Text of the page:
Leisure Birds: Tetrahedron Review
Minneapolis quartet Leisure Birds’ last record Globe Master was a concept album about a futuristic being’s interstellar journey to Earth from the outer reaches of space. Listening to their next effort, Tetrahedron, it wouldn’t be a stretch to imagine that it documents that same being’s trip back into the stars. Tetrahedron isn’t a concept album per se, but it is full of the same dramatic psychedelic space-prog that made Globe Master so evocative.
Leaping into the cosmos with the pulsing krautrock groove “Patterns” Tetrahedron’s gaze never seems to turn back earthward. “Miner of Light” combines hypnotically swirling analog synths with funk guitar and echoing vocals, to dramatic effect. “Seven Spirals” is six minutes of anxiously propulsive jam that could soundtrack a race between cosmic dimensions.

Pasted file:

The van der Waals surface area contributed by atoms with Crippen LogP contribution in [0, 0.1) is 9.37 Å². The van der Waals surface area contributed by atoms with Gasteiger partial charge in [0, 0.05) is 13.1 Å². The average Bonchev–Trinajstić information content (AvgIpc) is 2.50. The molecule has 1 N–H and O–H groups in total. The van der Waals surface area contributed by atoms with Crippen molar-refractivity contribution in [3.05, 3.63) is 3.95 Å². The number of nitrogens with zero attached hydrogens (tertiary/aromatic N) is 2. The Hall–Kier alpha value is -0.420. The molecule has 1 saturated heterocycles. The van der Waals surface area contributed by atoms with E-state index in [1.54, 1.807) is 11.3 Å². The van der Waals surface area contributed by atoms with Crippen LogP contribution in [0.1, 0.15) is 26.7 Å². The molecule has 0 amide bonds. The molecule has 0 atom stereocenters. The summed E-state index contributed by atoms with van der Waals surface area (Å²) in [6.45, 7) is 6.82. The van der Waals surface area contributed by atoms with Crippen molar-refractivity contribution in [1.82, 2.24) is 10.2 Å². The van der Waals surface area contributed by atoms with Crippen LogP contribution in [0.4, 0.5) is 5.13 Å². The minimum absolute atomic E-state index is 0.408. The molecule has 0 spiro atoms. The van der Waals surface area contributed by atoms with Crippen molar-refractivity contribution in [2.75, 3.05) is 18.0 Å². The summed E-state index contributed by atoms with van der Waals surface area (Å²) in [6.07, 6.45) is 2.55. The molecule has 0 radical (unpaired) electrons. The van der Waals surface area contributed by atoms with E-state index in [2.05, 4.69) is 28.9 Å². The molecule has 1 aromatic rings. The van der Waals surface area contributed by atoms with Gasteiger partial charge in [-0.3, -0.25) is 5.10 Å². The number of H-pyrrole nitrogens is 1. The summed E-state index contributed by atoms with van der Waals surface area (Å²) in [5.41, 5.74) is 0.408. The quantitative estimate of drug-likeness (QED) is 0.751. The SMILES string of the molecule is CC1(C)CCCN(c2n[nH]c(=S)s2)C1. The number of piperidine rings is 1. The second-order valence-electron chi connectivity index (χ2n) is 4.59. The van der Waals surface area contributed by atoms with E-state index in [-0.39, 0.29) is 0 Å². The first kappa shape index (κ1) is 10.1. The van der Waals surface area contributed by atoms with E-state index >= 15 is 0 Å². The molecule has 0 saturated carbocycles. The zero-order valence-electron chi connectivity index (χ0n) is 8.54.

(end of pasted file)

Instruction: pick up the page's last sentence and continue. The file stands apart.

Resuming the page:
Things level off a bit with the psychedelic murkiness of the titular track, that at times evokes shades of Vangelis as well as (Final Fantasy music composer) Nobuo Uematsu. It gets even weirder with standout track “5 reT 120813,” which underlays an Ethio-Jazz inflected beat with rhythmic surf guitar to outstanding effect. Then it is back to soaring as “Geodesic Lines” and “Waveforms” round out the record with more pulse-pounding intergalactic krautrock.
Tetrahedron is such a record of immense ambition and talent – it is no wonder the Leisure Birds look towards the limitless reaches of space for inspiration. If Globe Master was a heady left hand turn that led the band from garage rock to the cosmos – Tetrahedron is reaching and surpassing the point of no return – that line which after crossed makes it impossible for a space traveler to return home.